California firefighting resources near limit

Flames advance on L.A., mountain resorts

815 square miles consumed

October 29, 2003|By Vincent J. Schodolski | Vincent J. Schodolski,CHICAGO TRIBUNE

LOS ANGELES - Exhausted firefighters struggled against rapidly advancing flames across Southern California yesterday, trying to keep the firestorm out of the city of Los Angeles, away from homes and out of mountain resorts where thousands of dead trees offered rich fuel for the blazes.

One week after the wildfires began, firefighters went from door to door in Los Angeles' Chatsworth neighborhood, a middle- and upper-class area in the San Fernando Valley, and ordered reluctant residents to leave their homes because of a threatening blaze in an adjoining valley.

With smoke in the air and fires raging out of control in five California counties, state officials said yesterday that more than 522,000 acres - more than 815 square miles - have been consumed and about 2,000 homes lost.

Seventeen people have been killed and tens of thousands displaced, state officials said yesterday.

Gov. Gray Davis said the fires were the biggest natural disaster ever to strike California, and he estimated the losses would amount to more than $2 billion.

"We have not seen this kind of intensity, or these numbers of individuals affected," said Andrea Tuttle of the California Department of Forestry.

The resort communities east of Los Angeles around Lake Arrowhead and the Big Bear ski area faced a growing danger yesterday as the fire that has been burning in the San Bernardino area moved up the mountainside, jumped a winding two-lane highway and set houses and other structures ablaze.

Seriously complicating the problem was the fact that the mountaintop is littered with tens of thousands of dead trees, killed by an infestation of bark beetles over a couple of years. The brown trees outnumber living ones in many areas, and fire experts said the dead trees would explode into flames when the fire made contact.

Lake Arrowhead is home to cabins and multimillion-dollar mansions nestled in thick forests. Experts said it would be almost impossible to save the community if the fire spread as feared.

Crews in the San Bernardino National Forest, 60 miles from downtown Los Angeles, were unable to save 20 structures on Strawberry Peak. An estimated $3 billion worth of homes were at risk from Crestline through Lake Arrowhead to Big Bear, officials said.

Lake Arrowhead residents were ordered to leave days ago. Officials ordered Big Bear residents out yesterday. Residents said the narrow roads in and out of the area were jammed and it was taking up to three hours to leave. An estimated 40,000 people live in the area.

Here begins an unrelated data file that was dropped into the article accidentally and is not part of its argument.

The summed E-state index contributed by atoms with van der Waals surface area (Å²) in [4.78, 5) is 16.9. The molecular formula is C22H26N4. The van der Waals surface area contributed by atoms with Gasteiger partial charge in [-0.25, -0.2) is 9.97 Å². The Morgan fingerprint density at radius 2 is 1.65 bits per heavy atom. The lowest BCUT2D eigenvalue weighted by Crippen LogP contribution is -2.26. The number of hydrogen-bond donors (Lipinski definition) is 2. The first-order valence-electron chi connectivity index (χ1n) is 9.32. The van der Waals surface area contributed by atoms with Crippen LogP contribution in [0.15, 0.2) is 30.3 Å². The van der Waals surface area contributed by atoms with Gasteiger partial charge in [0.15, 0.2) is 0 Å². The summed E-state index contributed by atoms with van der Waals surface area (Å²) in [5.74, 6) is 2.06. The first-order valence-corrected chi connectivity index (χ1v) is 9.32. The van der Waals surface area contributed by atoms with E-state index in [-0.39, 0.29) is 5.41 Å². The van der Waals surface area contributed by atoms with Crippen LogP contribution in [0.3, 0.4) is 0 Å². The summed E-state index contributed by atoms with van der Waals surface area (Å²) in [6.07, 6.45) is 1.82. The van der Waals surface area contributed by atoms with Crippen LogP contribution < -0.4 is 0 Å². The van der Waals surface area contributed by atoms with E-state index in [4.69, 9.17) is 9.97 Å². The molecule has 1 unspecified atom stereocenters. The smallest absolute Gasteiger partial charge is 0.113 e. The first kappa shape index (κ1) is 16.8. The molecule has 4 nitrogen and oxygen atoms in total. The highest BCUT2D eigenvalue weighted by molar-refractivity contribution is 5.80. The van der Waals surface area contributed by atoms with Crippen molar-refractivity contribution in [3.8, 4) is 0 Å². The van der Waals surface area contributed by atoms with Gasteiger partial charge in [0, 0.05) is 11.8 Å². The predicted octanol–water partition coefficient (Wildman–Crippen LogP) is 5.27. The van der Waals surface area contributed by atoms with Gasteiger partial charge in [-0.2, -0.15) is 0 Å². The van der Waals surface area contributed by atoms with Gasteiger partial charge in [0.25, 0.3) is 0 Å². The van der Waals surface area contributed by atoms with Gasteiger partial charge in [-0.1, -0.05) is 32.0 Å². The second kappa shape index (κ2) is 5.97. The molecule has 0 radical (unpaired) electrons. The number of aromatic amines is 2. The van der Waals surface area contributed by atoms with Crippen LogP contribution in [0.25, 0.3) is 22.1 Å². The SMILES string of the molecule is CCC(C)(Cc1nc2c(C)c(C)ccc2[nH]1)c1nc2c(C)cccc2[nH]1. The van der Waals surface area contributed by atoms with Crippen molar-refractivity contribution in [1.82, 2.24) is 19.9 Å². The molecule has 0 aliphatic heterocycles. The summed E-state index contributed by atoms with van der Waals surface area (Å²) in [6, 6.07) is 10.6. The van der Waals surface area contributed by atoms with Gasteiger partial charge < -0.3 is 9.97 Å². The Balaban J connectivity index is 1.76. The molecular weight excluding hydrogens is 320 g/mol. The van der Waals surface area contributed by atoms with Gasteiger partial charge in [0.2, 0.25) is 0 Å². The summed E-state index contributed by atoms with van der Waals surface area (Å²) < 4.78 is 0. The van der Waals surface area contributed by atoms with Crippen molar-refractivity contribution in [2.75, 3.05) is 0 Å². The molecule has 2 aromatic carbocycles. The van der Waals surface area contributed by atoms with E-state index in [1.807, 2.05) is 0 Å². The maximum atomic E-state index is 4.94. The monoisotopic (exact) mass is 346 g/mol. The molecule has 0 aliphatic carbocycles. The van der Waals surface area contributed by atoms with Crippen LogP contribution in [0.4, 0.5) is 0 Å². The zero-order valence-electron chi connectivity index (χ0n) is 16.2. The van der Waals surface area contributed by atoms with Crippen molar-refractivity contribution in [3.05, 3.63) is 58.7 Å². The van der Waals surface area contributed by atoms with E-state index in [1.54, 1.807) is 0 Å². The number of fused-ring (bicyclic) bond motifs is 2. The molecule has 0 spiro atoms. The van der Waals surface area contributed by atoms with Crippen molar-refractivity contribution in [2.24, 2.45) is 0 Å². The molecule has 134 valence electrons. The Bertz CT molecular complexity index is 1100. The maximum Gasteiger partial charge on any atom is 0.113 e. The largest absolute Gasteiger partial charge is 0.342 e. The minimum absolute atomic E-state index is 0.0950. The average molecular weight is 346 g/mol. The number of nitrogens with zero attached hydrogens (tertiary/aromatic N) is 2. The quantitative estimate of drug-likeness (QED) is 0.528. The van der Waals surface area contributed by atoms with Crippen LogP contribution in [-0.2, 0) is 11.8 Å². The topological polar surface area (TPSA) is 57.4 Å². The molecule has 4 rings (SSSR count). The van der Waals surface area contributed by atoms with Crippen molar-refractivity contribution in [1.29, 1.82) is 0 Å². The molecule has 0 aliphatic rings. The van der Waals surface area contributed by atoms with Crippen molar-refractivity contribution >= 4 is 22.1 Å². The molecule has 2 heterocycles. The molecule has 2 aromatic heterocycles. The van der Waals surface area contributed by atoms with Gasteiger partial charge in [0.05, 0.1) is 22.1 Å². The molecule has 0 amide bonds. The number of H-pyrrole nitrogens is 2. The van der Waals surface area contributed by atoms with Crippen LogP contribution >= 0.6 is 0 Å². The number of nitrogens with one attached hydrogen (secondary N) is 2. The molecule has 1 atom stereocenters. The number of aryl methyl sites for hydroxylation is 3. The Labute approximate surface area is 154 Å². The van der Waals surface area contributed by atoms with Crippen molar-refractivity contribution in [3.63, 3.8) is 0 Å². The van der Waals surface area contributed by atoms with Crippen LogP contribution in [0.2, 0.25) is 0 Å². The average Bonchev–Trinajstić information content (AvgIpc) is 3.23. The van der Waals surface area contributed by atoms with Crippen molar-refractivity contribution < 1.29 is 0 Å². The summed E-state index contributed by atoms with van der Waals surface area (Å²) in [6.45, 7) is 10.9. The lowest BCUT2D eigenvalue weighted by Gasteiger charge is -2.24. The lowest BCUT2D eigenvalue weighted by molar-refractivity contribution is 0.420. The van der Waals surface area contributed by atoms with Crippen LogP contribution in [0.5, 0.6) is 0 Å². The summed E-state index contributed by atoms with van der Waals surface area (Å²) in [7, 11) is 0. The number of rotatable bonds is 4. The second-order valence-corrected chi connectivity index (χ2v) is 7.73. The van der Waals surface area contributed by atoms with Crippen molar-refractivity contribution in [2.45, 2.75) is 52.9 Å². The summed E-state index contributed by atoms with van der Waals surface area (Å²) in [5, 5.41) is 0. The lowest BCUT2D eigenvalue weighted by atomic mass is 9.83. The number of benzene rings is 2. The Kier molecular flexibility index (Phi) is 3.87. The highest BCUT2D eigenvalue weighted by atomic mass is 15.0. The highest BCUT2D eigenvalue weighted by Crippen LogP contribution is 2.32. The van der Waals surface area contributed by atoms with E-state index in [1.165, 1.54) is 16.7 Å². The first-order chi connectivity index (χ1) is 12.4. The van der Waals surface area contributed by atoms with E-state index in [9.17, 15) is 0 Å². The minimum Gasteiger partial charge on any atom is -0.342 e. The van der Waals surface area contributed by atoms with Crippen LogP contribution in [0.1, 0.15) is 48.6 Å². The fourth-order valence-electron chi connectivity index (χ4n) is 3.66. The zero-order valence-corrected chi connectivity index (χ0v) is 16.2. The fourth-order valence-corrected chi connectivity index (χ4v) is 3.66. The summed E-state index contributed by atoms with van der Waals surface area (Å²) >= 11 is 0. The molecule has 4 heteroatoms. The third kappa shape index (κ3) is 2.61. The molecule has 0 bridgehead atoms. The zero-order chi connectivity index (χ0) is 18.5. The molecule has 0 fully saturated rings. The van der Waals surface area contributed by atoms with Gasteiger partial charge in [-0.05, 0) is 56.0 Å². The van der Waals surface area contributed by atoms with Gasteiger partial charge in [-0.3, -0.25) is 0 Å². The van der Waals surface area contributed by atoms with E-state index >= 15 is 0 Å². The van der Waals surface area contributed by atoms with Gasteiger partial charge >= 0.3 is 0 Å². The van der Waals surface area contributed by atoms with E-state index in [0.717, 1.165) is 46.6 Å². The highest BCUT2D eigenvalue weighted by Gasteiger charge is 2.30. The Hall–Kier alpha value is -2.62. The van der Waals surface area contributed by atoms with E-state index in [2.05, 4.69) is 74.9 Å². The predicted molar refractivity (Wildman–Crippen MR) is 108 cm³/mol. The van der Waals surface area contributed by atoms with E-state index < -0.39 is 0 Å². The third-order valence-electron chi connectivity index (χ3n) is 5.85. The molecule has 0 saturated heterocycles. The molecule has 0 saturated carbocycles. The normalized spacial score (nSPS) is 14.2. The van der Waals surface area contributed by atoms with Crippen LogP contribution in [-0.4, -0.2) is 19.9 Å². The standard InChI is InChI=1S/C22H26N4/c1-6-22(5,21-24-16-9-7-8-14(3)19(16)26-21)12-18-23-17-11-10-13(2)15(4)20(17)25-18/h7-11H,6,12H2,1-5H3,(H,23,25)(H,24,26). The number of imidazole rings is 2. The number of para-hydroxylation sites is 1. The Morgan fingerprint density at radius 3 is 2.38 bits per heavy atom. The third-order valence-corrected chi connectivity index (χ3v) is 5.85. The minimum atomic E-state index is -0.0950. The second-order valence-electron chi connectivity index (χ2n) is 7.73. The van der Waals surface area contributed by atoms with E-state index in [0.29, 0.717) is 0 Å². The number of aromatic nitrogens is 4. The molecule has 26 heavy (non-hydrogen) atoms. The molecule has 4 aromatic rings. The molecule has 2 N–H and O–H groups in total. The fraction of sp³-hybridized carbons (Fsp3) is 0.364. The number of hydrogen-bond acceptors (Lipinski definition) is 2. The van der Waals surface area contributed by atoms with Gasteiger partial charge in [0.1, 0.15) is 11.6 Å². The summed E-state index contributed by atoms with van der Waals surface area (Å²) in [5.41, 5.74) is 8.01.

"Just about everything is burning," said William Bagnell, fire chief of the Crest Forest Fire Protection District.

"If the fire gets into the Lake Arrowhead area, I don't think there is anything that can stop it from burning down the entire community," said Thomas Bonnicksen, a professor of forest science at Texas A&M University in College Station, Texas.

Bonnicksen, who has been working with county officials on the bark beetle problem, said all the elements for a disaster were present, including the dry conditions and dead trees: "I can't imagine a worse situation."

In some areas, the situation changed almost every hour. After the fire was held back from Chatsworth early in the day, many people thought the threat had passed. But within hours the winds whipped up again and the danger returned.

"Gosh, I thought we were out of the woods," said Sam Smith, a Chatsworth resident standing alongside firefighters watching as fires from adjacent Simi Valley lapped the ridges of the Santa Susana Mountains.

A front of that fire threatened Stevenson Ranch, a community northwest of Los Angeles near the Six Flags Magic Mountain amusement park.

A week into the fires, the men and women fighting them were reaching the breaking point.

"They're so fatigued that despite the fact the fire perimeter might become much larger, we're not willing to let the firefighters continue any further," said Rich Hawkins, a Forest Service fire chief.

He said the state needed twice as many firefighters to battle the fires east and northeast of San Diego. Ten thousand firefighters were on fire fronts throughout the state, and Davis said he had spoken with the governors of Nevada and New Mexico, who agreed to send firefighting resources to California.

Davis also said he had been in touch with White House officials, who had renewed pledges to help California. The governor said he would also order state tax officials not to send tax bills to those who suffered damage to their homes from the fires.

Starting Oct. 21, there have been 10 wildfires rampaging through Southern California, demolishing neighborhoods, gutting businesses and blackening more than a half-million acres of land from the Mexican border to Simi Valley just north of Los Angeles.

Arson is suspected in at least two fires, but officials said investigations into the cause of the other fires were still under way.

Forestry Department division chief Ken Hale said crews were short of fuel and food, and he had been on the fire line for 55 hours. He said firefighters even drove to nearby towns to gas up their vehicles and buy fast food.

Hale, 54, heading for some sleep, said, "As soon as I found out people had died, it changes the entire outlook on the fire. It goes from being an adversary, a worthy adversary, to something that's very deadly, a monster."

The Chicago Tribune is a Tribune Publishing newspaper.

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